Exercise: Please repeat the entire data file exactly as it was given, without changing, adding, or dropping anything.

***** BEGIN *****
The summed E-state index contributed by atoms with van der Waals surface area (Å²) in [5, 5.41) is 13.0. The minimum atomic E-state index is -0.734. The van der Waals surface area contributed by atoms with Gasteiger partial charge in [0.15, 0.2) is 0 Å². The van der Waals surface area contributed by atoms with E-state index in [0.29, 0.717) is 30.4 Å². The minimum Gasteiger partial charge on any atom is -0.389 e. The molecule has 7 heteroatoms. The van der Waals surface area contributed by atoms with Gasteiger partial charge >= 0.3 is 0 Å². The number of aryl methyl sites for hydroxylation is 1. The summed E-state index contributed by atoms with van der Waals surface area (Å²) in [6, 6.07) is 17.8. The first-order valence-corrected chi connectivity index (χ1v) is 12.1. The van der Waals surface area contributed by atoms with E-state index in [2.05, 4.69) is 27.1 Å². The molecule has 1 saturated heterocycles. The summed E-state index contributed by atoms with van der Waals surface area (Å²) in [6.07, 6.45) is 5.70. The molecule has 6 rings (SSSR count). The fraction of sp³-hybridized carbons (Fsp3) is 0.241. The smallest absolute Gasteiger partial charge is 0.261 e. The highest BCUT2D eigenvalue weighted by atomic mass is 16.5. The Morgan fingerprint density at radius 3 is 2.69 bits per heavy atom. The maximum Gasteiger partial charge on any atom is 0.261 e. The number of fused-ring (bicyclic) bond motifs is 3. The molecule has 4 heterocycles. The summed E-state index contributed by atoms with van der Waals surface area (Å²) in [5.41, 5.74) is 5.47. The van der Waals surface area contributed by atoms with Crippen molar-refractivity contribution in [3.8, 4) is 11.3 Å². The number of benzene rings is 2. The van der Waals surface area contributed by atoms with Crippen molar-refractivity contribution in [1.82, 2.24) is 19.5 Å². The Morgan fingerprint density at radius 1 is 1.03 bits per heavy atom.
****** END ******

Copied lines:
The summed E-state index contributed by atoms with van der Waals surface area (Å²) in [5, 5.41) is 13.0. The minimum atomic E-state index is -0.734. The van der Waals surface area contributed by atoms with Gasteiger partial charge in [0.15, 0.2) is 0 Å². The van der Waals surface area contributed by atoms with E-state index in [0.29, 0.717) is 30.4 Å². The minimum Gasteiger partial charge on any atom is -0.389 e. The molecule has 7 heteroatoms. The van der Waals surface area contributed by atoms with Gasteiger partial charge >= 0.3 is 0 Å². The number of aryl methyl sites for hydroxylation is 1. The summed E-state index contributed by atoms with van der Waals surface area (Å²) in [6, 6.07) is 17.8. The first-order valence-corrected chi connectivity index (χ1v) is 12.1. The van der Waals surface area contributed by atoms with E-state index in [2.05, 4.69) is 27.1 Å². The molecule has 1 saturated heterocycles. The summed E-state index contributed by atoms with van der Waals surface area (Å²) in [6.07, 6.45) is 5.70. The molecule has 6 rings (SSSR count). The fraction of sp³-hybridized carbons (Fsp3) is 0.241. The smallest absolute Gasteiger partial charge is 0.261 e. The highest BCUT2D eigenvalue weighted by atomic mass is 16.5. The Morgan fingerprint density at radius 3 is 2.69 bits per heavy atom. The maximum Gasteiger partial charge on any atom is 0.261 e. The number of fused-ring (bicyclic) bond motifs is 3. The molecule has 4 heterocycles. The summed E-state index contributed by atoms with van der Waals surface area (Å²) in [5.41, 5.74) is 5.47. The van der Waals surface area contributed by atoms with Crippen molar-refractivity contribution in [3.8, 4) is 11.3 Å². The number of benzene rings is 2. The van der Waals surface area contributed by atoms with Crippen molar-refractivity contribution in [1.82, 2.24) is 19.5 Å². The Morgan fingerprint density at radius 1 is 1.03 bits per heavy atom.